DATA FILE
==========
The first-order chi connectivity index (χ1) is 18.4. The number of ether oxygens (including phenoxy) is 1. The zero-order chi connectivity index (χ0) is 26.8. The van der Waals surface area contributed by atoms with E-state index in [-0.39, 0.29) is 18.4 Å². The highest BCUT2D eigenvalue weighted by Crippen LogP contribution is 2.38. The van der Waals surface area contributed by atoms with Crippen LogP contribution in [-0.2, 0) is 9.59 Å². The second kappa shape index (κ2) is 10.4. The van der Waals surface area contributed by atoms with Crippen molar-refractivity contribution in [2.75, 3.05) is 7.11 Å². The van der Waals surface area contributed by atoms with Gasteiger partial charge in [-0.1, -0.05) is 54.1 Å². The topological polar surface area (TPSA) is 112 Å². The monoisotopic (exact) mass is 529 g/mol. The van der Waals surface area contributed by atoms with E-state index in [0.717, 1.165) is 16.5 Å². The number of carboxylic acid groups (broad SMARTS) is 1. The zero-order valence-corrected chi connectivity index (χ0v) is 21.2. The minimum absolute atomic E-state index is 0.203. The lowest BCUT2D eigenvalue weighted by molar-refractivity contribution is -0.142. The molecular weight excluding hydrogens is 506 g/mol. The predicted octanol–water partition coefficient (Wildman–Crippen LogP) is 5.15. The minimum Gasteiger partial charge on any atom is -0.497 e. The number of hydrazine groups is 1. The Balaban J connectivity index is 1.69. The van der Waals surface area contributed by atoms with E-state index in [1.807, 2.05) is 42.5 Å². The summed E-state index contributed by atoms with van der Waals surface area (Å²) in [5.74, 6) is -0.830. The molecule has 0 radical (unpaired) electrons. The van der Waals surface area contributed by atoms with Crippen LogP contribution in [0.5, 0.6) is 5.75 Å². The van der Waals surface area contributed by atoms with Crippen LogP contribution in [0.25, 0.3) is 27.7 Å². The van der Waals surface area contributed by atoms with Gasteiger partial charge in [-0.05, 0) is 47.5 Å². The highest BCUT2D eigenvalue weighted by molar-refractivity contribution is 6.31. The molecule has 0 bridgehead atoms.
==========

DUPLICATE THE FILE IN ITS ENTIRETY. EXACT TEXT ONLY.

The first-order chi connectivity index (χ1) is 18.4. The number of ether oxygens (including phenoxy) is 1. The zero-order chi connectivity index (χ0) is 26.8. The van der Waals surface area contributed by atoms with E-state index in [-0.39, 0.29) is 18.4 Å². The highest BCUT2D eigenvalue weighted by Crippen LogP contribution is 2.38. The van der Waals surface area contributed by atoms with Crippen LogP contribution in [-0.2, 0) is 9.59 Å². The second kappa shape index (κ2) is 10.4. The van der Waals surface area contributed by atoms with Crippen molar-refractivity contribution in [2.75, 3.05) is 7.11 Å². The van der Waals surface area contributed by atoms with Gasteiger partial charge in [-0.1, -0.05) is 54.1 Å². The topological polar surface area (TPSA) is 112 Å². The monoisotopic (exact) mass is 529 g/mol. The van der Waals surface area contributed by atoms with E-state index in [0.717, 1.165) is 16.5 Å². The number of carboxylic acid groups (broad SMARTS) is 1. The zero-order valence-corrected chi connectivity index (χ0v) is 21.2. The minimum absolute atomic E-state index is 0.203. The lowest BCUT2D eigenvalue weighted by molar-refractivity contribution is -0.142. The molecular weight excluding hydrogens is 506 g/mol. The predicted octanol–water partition coefficient (Wildman–Crippen LogP) is 5.15. The minimum Gasteiger partial charge on any atom is -0.497 e. The number of hydrazine groups is 1. The Balaban J connectivity index is 1.69. The van der Waals surface area contributed by atoms with E-state index in [1.807, 2.05) is 42.5 Å². The summed E-state index contributed by atoms with van der Waals surface area (Å²) in [5.74, 6) is -0.830. The molecule has 0 radical (unpaired) electrons. The van der Waals surface area contributed by atoms with Crippen LogP contribution in [0.5, 0.6) is 5.75 Å². The van der Waals surface area contributed by atoms with Crippen LogP contribution in [0.25, 0.3) is 27.7 Å². The van der Waals surface area contributed by atoms with Gasteiger partial charge in [-0.05, 0) is 47.5 Å². The highest BCUT2D eigenvalue weighted by molar-refractivity contribution is 6.31. The molecule has 0 bridgehead atoms.